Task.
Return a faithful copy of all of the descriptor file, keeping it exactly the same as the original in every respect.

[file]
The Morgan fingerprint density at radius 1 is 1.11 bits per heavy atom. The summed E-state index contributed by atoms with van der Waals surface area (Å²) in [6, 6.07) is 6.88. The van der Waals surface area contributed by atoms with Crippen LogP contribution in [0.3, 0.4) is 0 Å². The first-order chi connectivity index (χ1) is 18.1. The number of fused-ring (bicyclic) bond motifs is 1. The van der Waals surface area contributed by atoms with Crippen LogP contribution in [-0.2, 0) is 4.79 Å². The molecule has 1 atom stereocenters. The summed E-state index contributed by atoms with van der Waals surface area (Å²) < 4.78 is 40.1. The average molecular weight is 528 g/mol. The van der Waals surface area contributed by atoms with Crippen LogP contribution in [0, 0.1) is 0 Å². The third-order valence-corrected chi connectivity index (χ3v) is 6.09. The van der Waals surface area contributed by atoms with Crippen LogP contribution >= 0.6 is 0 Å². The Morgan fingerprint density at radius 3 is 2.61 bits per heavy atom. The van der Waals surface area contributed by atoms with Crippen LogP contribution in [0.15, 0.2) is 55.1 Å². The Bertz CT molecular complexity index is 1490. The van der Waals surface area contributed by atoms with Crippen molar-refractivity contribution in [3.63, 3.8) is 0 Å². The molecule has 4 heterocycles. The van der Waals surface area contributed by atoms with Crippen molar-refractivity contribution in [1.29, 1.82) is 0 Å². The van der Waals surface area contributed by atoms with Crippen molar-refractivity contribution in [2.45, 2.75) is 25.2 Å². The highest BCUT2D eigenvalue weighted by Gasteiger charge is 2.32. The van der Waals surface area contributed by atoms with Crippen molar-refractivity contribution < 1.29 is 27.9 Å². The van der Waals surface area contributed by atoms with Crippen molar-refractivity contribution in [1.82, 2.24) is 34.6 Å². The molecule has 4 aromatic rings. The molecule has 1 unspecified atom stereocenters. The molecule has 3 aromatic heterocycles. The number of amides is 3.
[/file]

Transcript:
The Morgan fingerprint density at radius 1 is 1.11 bits per heavy atom. The summed E-state index contributed by atoms with van der Waals surface area (Å²) in [6, 6.07) is 6.88. The van der Waals surface area contributed by atoms with Crippen LogP contribution in [0.3, 0.4) is 0 Å². The first-order chi connectivity index (χ1) is 18.1. The number of fused-ring (bicyclic) bond motifs is 1. The van der Waals surface area contributed by atoms with Crippen LogP contribution in [-0.2, 0) is 4.79 Å². The molecule has 1 atom stereocenters. The summed E-state index contributed by atoms with van der Waals surface area (Å²) < 4.78 is 40.1. The average molecular weight is 528 g/mol. The van der Waals surface area contributed by atoms with Crippen LogP contribution in [0, 0.1) is 0 Å². The third-order valence-corrected chi connectivity index (χ3v) is 6.09. The van der Waals surface area contributed by atoms with Crippen LogP contribution >= 0.6 is 0 Å². The Morgan fingerprint density at radius 3 is 2.61 bits per heavy atom. The van der Waals surface area contributed by atoms with Crippen LogP contribution in [0.15, 0.2) is 55.1 Å². The Bertz CT molecular complexity index is 1490. The van der Waals surface area contributed by atoms with Crippen molar-refractivity contribution in [3.63, 3.8) is 0 Å². The molecule has 4 heterocycles. The van der Waals surface area contributed by atoms with Crippen molar-refractivity contribution in [1.29, 1.82) is 0 Å². The van der Waals surface area contributed by atoms with Crippen molar-refractivity contribution in [2.45, 2.75) is 25.2 Å². The highest BCUT2D eigenvalue weighted by Gasteiger charge is 2.32. The van der Waals surface area contributed by atoms with Crippen molar-refractivity contribution < 1.29 is 27.9 Å². The van der Waals surface area contributed by atoms with Crippen molar-refractivity contribution in [1.82, 2.24) is 34.6 Å². The molecule has 4 aromatic rings. The molecule has 1 unspecified atom stereocenters. The molecule has 3 aromatic heterocycles. The number of amides is 3.